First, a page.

Drawing Life: Remembering Terezin was inspired by the drawings and artworks of the children interned in Terezín concentration camp. These works were featured in the 1994 collection I Never Saw Another Butterfly, named after the poem by the young Pavel Friedmann who was held in the camp.
Jocelyn Pook’s song cycle is an artistic response to the testimony of Jewish survivors of Terezín covering the cruel onset of racial targeting in their separate hometowns to the agonising decisions of what to take with them, the bewildering journeys and the bitter, often farcical, time spent at the camp itself. While composing the piece, Pook also spoke to Holocaust survivor Zdenka Fantlova, after reading her book The Tin Ring.
The composition sets poems by the children to music and features voices of Terezín survivors recalling the events and giving personal testimonies, combining evocative everyday sounds of trains, whistles, and barking dogs.
Drawing Life was commissioned by the Jewish Music Institute in 2014 to mark the 70th anniversary of the disintegration of the Terezín concentration camp; after its premiere, it toured the UK in a staged production that featured video projections including survivor interviews, archive footage from the propaganda films produced inside the camp, and the drawings made by children inside the camp.
Jocelyn Pook commented:
“What shines through in these works, and also in many survivors’ testimonies, is the capacity to find hope, courage and beauty in the direst and bleakest of circumstances. It is about the human ability to find ways to nourish and strengthen the spirit even in the harshest conditions, against all the odds. This piece is, I hope, reflective without being devoid of light.”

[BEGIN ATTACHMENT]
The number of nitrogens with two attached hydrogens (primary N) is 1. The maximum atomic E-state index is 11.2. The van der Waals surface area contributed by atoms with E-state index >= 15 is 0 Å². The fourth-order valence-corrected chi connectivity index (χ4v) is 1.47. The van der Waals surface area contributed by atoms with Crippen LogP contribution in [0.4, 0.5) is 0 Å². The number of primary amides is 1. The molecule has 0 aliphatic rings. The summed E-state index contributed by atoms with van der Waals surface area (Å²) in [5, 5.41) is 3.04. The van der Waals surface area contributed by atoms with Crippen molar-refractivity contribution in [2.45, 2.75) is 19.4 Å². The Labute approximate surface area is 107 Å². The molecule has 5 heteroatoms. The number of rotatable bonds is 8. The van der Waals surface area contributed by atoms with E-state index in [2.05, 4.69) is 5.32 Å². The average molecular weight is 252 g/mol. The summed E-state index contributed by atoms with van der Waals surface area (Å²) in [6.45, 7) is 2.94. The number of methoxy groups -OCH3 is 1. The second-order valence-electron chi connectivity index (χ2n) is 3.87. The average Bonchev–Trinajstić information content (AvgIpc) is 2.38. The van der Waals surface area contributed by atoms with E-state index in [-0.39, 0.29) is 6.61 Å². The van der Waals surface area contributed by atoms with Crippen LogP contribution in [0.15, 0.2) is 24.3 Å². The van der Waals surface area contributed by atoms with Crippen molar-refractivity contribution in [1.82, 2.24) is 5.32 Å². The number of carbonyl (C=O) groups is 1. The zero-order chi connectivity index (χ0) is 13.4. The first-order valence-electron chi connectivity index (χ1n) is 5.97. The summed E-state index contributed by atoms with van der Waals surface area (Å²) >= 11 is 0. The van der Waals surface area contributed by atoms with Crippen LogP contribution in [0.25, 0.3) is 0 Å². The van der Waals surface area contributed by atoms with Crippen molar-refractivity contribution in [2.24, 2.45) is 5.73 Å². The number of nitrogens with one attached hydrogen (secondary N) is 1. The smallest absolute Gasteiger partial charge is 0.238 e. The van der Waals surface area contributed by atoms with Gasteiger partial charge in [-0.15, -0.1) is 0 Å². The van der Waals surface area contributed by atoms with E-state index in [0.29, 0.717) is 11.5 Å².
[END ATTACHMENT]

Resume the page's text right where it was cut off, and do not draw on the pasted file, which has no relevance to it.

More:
The concentration camp at Terezín was established 80 years ago in November 1941 in the 18th-century garrison town in former Czechoslovakia. A rich cultural life was able to flourish in the camp, with musicians including Pavel Haas, Hans Krása, Alice Herz-Sommer, and Viktor Ullmann, composer of Der Kaiser von Atlantis, all inmates of the camp.
Inside Terezín, the Austrian artist and educator Friedl Dicker-Brandeis gave secret lessons to children in the camp, encouraging them to draw and paint even in captivity. Before being transported to Auschwitz, Dicker-Brandeis handed on two suitcases with 4,500 drawings now held in the collection of the Jewish Museum in Prague.
Around 150,000 Jewish people were held in Terezín before its liberation in May 1945. The camp was a transit stop on the way to Auschwitz or Bergen-Belsen. Of 15,000 children interned at the camp, only 100 survived
Jewish News, ★★★★★ : “it is quite simply one of the best Holocaust plays of recent years – but also to note the impact of watching it still haunts long after the lights come up and the performance has concluded.”
Plays To See, ★★★★ : “Drawing Life is a defiant and thought provoking piece of theatre. It refuses to adhere to any expectations other than its own, returning power to those that were stripped of everything but their creative voice.”
The Times: “Multimedia packages of music and video are ten a penny, but I can’t remember one that matched the dynamic blend and emotional appeal of Drawing Life.”